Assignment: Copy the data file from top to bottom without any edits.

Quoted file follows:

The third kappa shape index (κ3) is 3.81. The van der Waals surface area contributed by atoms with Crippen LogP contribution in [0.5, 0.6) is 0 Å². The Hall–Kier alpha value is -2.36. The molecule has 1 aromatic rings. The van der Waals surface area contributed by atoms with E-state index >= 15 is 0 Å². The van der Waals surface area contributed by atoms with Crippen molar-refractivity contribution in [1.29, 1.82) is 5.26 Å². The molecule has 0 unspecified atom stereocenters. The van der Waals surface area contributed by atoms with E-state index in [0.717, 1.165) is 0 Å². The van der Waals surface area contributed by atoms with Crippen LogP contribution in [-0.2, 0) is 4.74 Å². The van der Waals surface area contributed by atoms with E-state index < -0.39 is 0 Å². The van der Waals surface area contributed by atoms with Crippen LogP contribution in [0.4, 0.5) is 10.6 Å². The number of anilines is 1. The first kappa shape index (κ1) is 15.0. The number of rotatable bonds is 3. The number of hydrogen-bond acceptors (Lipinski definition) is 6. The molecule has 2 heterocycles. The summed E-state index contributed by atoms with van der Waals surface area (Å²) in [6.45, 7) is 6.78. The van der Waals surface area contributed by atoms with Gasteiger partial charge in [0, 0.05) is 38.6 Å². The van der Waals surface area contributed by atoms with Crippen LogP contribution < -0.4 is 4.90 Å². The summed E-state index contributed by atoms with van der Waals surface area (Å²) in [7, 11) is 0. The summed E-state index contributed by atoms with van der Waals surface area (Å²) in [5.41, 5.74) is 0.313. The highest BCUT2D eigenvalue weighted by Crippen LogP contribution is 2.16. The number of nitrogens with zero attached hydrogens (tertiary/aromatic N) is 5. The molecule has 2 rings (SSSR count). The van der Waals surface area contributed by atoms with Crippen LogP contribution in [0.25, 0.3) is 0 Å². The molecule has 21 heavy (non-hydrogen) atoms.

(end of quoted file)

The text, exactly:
The third kappa shape index (κ3) is 3.81. The van der Waals surface area contributed by atoms with Crippen LogP contribution in [0.5, 0.6) is 0 Å². The Hall–Kier alpha value is -2.36. The molecule has 1 aromatic rings. The van der Waals surface area contributed by atoms with E-state index >= 15 is 0 Å². The van der Waals surface area contributed by atoms with Crippen molar-refractivity contribution in [1.29, 1.82) is 5.26 Å². The molecule has 0 unspecified atom stereocenters. The van der Waals surface area contributed by atoms with E-state index in [0.717, 1.165) is 0 Å². The van der Waals surface area contributed by atoms with Crippen LogP contribution in [-0.2, 0) is 4.74 Å². The van der Waals surface area contributed by atoms with E-state index < -0.39 is 0 Å². The van der Waals surface area contributed by atoms with Crippen LogP contribution in [0.4, 0.5) is 10.6 Å². The number of anilines is 1. The first kappa shape index (κ1) is 15.0. The number of rotatable bonds is 3. The number of hydrogen-bond acceptors (Lipinski definition) is 6. The molecule has 2 heterocycles. The summed E-state index contributed by atoms with van der Waals surface area (Å²) in [6.45, 7) is 6.78. The van der Waals surface area contributed by atoms with Gasteiger partial charge in [0, 0.05) is 38.6 Å². The van der Waals surface area contributed by atoms with Crippen LogP contribution < -0.4 is 4.90 Å². The summed E-state index contributed by atoms with van der Waals surface area (Å²) in [7, 11) is 0. The summed E-state index contributed by atoms with van der Waals surface area (Å²) in [5.41, 5.74) is 0.313. The highest BCUT2D eigenvalue weighted by Crippen LogP contribution is 2.16. The number of nitrogens with zero attached hydrogens (tertiary/aromatic N) is 5. The molecule has 2 rings (SSSR count). The van der Waals surface area contributed by atoms with Crippen LogP contribution in [0.25, 0.3) is 0 Å². The molecule has 21 heavy (non-hydrogen) atoms.